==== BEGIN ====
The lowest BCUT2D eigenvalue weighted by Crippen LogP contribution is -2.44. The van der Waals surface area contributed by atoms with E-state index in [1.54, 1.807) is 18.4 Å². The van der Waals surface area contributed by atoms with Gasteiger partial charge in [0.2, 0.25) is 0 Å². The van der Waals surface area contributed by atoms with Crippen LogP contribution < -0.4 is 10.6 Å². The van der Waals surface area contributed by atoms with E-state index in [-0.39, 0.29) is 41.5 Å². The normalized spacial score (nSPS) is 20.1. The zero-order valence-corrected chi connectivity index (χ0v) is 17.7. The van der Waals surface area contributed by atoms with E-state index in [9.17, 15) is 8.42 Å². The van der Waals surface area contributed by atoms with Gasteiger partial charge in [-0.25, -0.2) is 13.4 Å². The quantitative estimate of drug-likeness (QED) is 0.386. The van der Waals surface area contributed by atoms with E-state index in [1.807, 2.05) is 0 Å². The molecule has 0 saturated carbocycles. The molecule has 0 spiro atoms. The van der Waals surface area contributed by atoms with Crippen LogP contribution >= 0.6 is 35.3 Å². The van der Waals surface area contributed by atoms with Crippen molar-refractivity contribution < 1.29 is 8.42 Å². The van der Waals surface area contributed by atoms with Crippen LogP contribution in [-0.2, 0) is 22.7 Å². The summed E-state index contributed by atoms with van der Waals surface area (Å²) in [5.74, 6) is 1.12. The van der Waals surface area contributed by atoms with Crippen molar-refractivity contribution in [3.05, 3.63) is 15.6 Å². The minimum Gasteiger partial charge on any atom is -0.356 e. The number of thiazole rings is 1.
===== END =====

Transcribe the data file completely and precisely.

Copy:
The lowest BCUT2D eigenvalue weighted by Crippen LogP contribution is -2.44. The van der Waals surface area contributed by atoms with E-state index in [1.54, 1.807) is 18.4 Å². The van der Waals surface area contributed by atoms with Gasteiger partial charge in [0.2, 0.25) is 0 Å². The van der Waals surface area contributed by atoms with Crippen LogP contribution < -0.4 is 10.6 Å². The van der Waals surface area contributed by atoms with E-state index in [-0.39, 0.29) is 41.5 Å². The normalized spacial score (nSPS) is 20.1. The zero-order valence-corrected chi connectivity index (χ0v) is 17.7. The van der Waals surface area contributed by atoms with E-state index in [9.17, 15) is 8.42 Å². The van der Waals surface area contributed by atoms with Gasteiger partial charge in [-0.25, -0.2) is 13.4 Å². The quantitative estimate of drug-likeness (QED) is 0.386. The van der Waals surface area contributed by atoms with E-state index in [1.807, 2.05) is 0 Å². The molecule has 0 saturated carbocycles. The molecule has 0 spiro atoms. The van der Waals surface area contributed by atoms with Crippen LogP contribution >= 0.6 is 35.3 Å². The van der Waals surface area contributed by atoms with Crippen molar-refractivity contribution < 1.29 is 8.42 Å². The van der Waals surface area contributed by atoms with Crippen LogP contribution in [-0.2, 0) is 22.7 Å². The summed E-state index contributed by atoms with van der Waals surface area (Å²) in [5.74, 6) is 1.12. The van der Waals surface area contributed by atoms with Crippen molar-refractivity contribution in [3.05, 3.63) is 15.6 Å². The minimum Gasteiger partial charge on any atom is -0.356 e. The number of thiazole rings is 1.